Posted on March 7, 2023
Categories: News from SDP, Student of the Month

Congratulations to Laila Johnson, a 17-year-old senior at Central High School as she was named Senior of the Month for February! Laila truly stands out from the crowd as she exudes quiet strength and humble character. She’s an excellent example to her fellow students, family, and the Central High School community.

“The main drive is my parents,” Laila explained. As the middle child and daughter of a pastor (father) and lawyer (mother), the guidance of her parents is one of the reasons for Laila’s success and disciplined lifestyle. “Being a pastor’s kid, I’ve never really known anything other than that. So I feel like it’s provided stability for me.” The encouragement and guidance from her parents over the years have propelled Laila forward even in today’s cultural climate in the city of Philadelphia. Laila comes from a very close-knit family as they are her driving force. Her younger sister Lena, who she seeks to be a positive example to is a fellow Central High School student.

Laila is a born leader. She has consistently worked to make Central High School a more nurturing place for Black students. As the President of AASU (African-American Student Union) and a Big Sibling to two 9th-grade mentees, she has used her leadership positions to uplift the Central community. While many talk about change, Laila takes action. She approaches challenges with concrete solutions, writes well-researched proposals, and negotiates with the administration to ensure students’ voices are heard. Three years ago, students developed a 10-point platform for improving Black student life at Central. Laila has committed herself to implement that vision as a Big Sibling for Central’s 9th grade Bridge program. She readily volunteers to design workshops on midterm preparation and course selection. With enthusiasm, she mentors two 9th-grade students. When she identified that one of her mentees struggled with motivation and a reluctance to advocate for herself, Laila accompanied her on visits to all of her teachers. While some mentors might suggest these action steps, Laila sees it through to its conclusion. This is simply who she is. A role model, always leading by example.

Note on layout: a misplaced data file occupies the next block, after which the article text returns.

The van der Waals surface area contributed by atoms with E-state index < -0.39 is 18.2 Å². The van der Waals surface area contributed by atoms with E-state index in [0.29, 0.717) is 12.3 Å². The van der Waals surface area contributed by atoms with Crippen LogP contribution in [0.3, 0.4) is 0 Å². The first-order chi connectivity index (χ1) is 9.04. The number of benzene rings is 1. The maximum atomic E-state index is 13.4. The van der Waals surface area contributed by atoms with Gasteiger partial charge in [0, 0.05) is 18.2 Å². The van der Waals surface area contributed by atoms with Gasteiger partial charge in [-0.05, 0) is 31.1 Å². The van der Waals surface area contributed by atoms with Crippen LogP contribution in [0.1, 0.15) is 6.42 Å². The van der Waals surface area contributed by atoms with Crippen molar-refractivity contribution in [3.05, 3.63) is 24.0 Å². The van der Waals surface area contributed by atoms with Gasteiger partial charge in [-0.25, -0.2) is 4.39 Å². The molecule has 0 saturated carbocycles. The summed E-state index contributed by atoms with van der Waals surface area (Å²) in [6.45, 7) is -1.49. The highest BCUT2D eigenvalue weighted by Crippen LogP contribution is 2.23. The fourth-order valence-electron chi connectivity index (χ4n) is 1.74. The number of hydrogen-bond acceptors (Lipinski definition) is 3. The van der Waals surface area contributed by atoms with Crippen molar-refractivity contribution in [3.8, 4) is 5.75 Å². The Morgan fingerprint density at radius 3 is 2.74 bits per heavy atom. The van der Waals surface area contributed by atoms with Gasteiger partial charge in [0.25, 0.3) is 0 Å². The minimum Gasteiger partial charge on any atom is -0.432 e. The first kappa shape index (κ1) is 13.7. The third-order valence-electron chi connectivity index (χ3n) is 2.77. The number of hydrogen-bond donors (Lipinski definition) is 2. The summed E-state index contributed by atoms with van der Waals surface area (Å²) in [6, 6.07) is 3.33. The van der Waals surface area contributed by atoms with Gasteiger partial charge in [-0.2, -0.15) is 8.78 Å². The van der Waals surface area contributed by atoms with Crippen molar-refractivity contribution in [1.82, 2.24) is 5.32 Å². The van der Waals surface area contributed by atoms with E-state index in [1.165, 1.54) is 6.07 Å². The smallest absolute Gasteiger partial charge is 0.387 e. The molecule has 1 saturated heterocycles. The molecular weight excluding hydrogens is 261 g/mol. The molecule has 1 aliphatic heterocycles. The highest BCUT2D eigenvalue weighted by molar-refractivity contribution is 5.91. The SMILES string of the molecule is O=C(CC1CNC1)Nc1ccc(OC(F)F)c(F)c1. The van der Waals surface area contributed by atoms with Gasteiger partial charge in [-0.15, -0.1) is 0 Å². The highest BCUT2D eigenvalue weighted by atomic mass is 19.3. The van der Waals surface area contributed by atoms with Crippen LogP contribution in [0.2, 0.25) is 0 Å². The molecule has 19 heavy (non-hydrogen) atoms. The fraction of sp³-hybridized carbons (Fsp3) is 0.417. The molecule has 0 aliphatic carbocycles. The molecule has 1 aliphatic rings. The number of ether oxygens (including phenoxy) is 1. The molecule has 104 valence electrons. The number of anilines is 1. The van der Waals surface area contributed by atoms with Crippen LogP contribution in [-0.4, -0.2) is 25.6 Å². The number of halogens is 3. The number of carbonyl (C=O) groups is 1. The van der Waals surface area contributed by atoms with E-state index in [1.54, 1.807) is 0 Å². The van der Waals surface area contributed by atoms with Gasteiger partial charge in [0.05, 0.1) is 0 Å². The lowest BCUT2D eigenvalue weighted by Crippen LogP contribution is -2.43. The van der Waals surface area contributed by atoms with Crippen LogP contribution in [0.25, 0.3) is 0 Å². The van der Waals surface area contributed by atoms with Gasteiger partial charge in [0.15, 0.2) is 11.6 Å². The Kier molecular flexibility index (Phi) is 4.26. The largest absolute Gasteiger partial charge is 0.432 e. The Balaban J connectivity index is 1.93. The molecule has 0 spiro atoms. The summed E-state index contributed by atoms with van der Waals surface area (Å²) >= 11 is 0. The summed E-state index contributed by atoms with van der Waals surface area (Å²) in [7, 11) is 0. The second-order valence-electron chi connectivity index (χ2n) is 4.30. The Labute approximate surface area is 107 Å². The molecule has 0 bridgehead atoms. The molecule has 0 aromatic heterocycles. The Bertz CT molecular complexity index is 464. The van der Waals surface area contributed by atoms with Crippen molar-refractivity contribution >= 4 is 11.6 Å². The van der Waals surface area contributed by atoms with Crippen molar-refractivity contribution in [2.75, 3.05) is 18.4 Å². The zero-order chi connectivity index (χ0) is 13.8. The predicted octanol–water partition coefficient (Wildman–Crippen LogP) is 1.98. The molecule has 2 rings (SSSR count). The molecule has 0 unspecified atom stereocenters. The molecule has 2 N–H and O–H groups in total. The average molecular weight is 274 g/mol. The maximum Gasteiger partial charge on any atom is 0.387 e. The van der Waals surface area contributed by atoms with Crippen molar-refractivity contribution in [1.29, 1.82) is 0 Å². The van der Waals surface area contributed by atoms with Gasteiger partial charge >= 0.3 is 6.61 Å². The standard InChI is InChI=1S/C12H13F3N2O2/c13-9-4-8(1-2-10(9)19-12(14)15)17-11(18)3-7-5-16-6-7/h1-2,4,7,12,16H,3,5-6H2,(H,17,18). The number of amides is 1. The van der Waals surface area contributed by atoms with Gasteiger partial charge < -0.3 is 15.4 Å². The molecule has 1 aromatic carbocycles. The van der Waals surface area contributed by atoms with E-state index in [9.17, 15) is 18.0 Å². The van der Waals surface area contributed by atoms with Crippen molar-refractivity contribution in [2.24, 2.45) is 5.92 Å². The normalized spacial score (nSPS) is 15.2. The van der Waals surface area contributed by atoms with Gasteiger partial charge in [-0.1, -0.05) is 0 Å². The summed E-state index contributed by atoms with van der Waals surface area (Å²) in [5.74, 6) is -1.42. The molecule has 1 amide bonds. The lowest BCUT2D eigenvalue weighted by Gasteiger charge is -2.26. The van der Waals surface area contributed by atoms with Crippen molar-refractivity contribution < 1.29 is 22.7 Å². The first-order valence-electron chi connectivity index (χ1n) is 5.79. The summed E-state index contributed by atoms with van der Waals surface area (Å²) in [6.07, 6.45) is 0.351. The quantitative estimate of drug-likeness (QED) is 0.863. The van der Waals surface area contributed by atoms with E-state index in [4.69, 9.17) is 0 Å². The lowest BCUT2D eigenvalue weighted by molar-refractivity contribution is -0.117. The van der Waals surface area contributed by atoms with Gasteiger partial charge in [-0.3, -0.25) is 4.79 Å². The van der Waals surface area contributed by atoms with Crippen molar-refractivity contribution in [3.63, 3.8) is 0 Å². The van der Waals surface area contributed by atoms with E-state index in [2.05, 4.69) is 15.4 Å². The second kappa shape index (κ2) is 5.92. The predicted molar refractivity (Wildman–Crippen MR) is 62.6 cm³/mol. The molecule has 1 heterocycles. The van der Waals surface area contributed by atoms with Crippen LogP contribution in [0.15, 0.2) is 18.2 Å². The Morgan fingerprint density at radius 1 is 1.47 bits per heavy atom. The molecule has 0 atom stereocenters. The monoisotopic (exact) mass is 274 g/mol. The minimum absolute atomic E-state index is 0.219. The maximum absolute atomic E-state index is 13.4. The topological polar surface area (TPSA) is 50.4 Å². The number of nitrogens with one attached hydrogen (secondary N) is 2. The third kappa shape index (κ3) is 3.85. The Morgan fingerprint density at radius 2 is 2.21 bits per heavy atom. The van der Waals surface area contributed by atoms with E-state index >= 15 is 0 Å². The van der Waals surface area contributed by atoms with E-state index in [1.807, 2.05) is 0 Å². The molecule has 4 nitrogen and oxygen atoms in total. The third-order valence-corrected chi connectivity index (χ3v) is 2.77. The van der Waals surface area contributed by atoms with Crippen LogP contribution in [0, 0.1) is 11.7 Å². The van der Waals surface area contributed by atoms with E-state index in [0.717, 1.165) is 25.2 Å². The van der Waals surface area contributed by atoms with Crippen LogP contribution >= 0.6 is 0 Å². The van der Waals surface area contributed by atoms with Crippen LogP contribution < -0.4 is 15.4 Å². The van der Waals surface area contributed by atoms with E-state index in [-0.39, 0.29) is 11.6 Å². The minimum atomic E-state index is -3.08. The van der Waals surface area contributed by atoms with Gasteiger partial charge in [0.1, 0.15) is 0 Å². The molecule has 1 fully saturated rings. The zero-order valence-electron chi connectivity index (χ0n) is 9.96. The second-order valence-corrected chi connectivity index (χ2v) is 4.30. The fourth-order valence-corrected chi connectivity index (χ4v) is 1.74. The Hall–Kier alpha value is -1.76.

Adjourned in African jewelry that she acquired from her trip to Ghana over the summer of 2022 via CIEE, which is a high school study abroad program – her plans are to study abroad more in the future. On her trip to Africa, she was a student classroom teacher. She had the privilege of teaching 3rd graders English, Grammar, Science, and Arts & Crafts. One of her goals while teaching was to study the Ghanaian education system in an effort to conclude what the Philadelphia education system is lacking. She’s constantly trying to figure out ways to better the education system and culture in the Central High School Community.